Tag Archives: Districts

106 Districts Fail to Aquit K1.1 Billion

May 31, 2017

BY MICHAEL ARNOLD

A total of 106 provinces and districts have failed to acquit for the funding that they received from the disbursement of SIP funding last year.

Reports from the Department of Implementation and Rural Development (DIRD) have shown that out of the 22 provinces and 89 districts in PNG, only five have submitted their acquittals and annual reports for the K1.11 billion released for the District Services Improvement Program (DSIP) and Provincial Services Improvement Program (PSIP) last year.

Only 5 out of 106 have acquitted for SIP funds

According to DIRD acting deputy secretary, Aihi Vaki, there has been a steep decline in the submission of annual reports and acquittals for DSIP and PSIP funding over the past four years.

“In 2013, we had 92 acquittals submitted and 19 not submitted. In 2014, we had 75 submitted and 36 not submitted. In 2015 we had 36 submitted and 75 not submitted and this year we have only received five so far. So you can now see the trend is that over this period, the acquittals and the level of reporting is dropping,” said Mr Vaki

“Although we have seen some development since the DSIP program was first implemented in the 2008 National Budget, irregular payments, and the non-submission of annual reports and acquittals have made both the DSIP and PSIP increasingly difficult to manage.

“It is not the sitting members fault. This is supposed to be the district administrators’ responsibility. But as the chairpersons of their respective District Development Authority (DDA) boards, they need to push for submission of acquittals because we need those reports,” Mr Vaki said.

It has become readily apparent that more stringent and transparent measures need to be taken in order to account for the sheer mass of funding that is being drawn down for DSIP and PSIP funding every year.

Tax payers deserve to know where their money is going and whether or not they are directly benefitting from it.

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Leadership Needed to Maintain Services

 May 26, 2017KIRIWINA-GOODENOUGH

BY LEONNIE WAYANG

Basic government services like health, education and infrastructure are continuing programs that leaders have to implement.

Kiriwina-Goodenough MP, also Minister for Forest, Douglas Tomuriesa, said it is not so much the completion of these programs but their maintenance.

“We have started a lot of programs and I’m confident of coming back to continue these programs; not so much on completing them but to keep them going like health, education programs and infrastructure development programs in the electorate, which are important.”

“You cannot complete those programs, those are continuing programs,” he said.

“They are government-funded programs, and all they needed is leadership to keep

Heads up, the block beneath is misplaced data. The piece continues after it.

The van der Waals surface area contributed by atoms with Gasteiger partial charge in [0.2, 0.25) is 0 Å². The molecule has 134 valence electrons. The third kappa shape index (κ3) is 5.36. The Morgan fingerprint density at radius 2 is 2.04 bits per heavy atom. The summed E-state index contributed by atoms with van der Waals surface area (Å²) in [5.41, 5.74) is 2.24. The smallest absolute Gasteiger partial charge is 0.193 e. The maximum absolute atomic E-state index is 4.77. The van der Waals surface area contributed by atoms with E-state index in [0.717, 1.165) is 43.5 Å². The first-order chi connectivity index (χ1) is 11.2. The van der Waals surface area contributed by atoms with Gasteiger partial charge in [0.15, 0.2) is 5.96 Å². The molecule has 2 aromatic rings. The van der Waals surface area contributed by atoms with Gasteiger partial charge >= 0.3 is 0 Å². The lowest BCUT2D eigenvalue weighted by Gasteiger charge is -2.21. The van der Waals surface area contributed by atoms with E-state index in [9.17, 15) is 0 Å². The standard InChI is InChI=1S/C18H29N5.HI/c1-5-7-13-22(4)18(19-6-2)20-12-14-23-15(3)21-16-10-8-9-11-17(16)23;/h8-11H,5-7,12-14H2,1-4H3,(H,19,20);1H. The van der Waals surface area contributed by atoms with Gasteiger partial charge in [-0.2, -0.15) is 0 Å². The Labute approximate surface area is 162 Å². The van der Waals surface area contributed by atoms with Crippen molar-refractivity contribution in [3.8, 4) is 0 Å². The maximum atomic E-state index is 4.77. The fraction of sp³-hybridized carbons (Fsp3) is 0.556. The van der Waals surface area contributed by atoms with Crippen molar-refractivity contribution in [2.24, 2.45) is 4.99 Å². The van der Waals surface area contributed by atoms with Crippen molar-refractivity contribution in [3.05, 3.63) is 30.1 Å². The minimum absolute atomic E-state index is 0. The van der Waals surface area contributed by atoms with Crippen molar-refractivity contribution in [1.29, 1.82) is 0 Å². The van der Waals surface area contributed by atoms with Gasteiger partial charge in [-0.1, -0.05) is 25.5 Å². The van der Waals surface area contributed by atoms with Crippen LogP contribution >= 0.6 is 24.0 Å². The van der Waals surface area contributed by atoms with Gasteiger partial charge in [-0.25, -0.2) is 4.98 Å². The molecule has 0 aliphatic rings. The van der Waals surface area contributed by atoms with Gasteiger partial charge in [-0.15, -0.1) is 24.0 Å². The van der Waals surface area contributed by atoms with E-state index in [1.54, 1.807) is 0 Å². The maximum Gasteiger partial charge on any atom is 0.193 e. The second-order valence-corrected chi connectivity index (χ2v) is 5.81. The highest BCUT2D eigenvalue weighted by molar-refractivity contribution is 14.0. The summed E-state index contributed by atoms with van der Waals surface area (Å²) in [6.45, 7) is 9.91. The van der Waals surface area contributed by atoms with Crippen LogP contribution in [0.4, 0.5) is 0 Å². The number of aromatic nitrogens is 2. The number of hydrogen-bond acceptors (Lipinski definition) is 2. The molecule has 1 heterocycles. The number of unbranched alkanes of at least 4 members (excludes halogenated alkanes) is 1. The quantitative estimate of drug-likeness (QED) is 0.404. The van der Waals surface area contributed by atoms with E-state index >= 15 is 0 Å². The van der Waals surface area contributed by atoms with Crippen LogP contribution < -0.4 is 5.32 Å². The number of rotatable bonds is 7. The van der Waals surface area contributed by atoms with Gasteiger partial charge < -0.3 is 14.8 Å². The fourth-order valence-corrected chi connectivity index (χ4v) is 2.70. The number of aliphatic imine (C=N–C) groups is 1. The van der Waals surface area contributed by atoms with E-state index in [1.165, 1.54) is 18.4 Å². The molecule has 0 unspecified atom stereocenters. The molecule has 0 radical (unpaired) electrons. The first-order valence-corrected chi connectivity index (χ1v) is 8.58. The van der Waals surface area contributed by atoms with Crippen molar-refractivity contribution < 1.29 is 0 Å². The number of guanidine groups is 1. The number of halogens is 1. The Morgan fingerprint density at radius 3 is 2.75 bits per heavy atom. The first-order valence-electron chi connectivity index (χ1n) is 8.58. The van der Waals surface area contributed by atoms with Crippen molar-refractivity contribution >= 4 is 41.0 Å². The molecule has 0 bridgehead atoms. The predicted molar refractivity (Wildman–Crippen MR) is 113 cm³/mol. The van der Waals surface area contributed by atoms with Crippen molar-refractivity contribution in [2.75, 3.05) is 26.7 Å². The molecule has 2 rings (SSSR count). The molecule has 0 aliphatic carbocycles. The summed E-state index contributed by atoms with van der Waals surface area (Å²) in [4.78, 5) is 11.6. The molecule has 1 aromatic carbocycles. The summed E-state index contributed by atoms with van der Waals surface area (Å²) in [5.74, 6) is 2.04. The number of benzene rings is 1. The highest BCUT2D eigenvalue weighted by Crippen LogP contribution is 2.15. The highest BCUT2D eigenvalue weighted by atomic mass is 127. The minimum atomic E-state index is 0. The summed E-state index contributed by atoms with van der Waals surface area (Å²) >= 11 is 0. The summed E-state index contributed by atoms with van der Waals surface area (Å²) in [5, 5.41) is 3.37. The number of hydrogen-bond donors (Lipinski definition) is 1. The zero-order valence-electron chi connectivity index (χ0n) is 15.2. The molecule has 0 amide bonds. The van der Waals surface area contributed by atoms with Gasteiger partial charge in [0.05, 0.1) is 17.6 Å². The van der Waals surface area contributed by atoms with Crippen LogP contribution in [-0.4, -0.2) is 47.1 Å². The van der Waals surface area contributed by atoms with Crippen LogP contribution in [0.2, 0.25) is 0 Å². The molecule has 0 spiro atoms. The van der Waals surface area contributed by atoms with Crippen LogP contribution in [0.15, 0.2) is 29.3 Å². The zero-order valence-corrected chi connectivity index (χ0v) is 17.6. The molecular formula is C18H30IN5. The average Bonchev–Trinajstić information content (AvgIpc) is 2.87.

them going,” Mr Tomuriesa said.

“I’ve done what I had to do in the last five years. Sometimes you cannot do everything in one go, but we’ve started off somewhere.”

Mr Tomuriesa said when he took office in 2012, there was no five-year development plan available.

“I found there was no five-year development plan.”

“So the first thing we did was work on a five-year development plan; and based on this development plan, we were able to achieve some of the things that we have done.”

“If you look at my election poster, the 10 policies I have basically covers the five-year development plan itself.”

“Last year, I revised the five-year development plan, and it’s now a 10-year development plan,” he added.

Govt Heads urged to visit Rural Areas

By : Post Courier

Chief Secretary to government Isaac Lupari has told departmental heads at the second department heads meeting that they have a purpose for going to rural parts of the country for their meeting.

The meeting was held at Keapara village in Rigo district, Central Province and attended by 70 heads and senior staff of departments, statutory agencies, state-owned enterprises and constitutional offices.

“We often design and develop policies and plans from Waigani without fully understanding the challenges and needs of 80 per cent of our people who live in the rural settings of our country,” Mr Lupari said.

“As a result many of these policies and plans have failed in the past, which has resulted in wastage of millions of kina.”

Mr Lupari urged everyone to not make the same mistake, learn from past experiences and continue to chart and develop a new part for service delivery.

“If we do not, it will be a great injustice to our people and the next generation, who are children,” he said.

gvt

“The O’Neill Government’s policies are rural-focused and aimed at improving the rural settings and deliver vital services to the people.

“Going rural and coming to Keapara village gives us a great opportunity to see how services are delivered so that we can improve it.

Mr Lupari said the visit allows heads of departments; statutory agencies and SOEs to see things for themselves, listen to the people’s stories of the types of challenges they go through every day of their lives, and what their needs are.

“This is critically important so we can be able to improve on the policy settings and recalibrate service delivery methods and mechanisms to better deliver services.”

Mr Lupari urged heads of departments, statutory agencies and SOEs who stayed for the night activities with the community to use the opportunity for frank discussions with the people of Keapara, Karawa and Alukuni.

“We are their servant, and let’s work to improve the lives of our people.”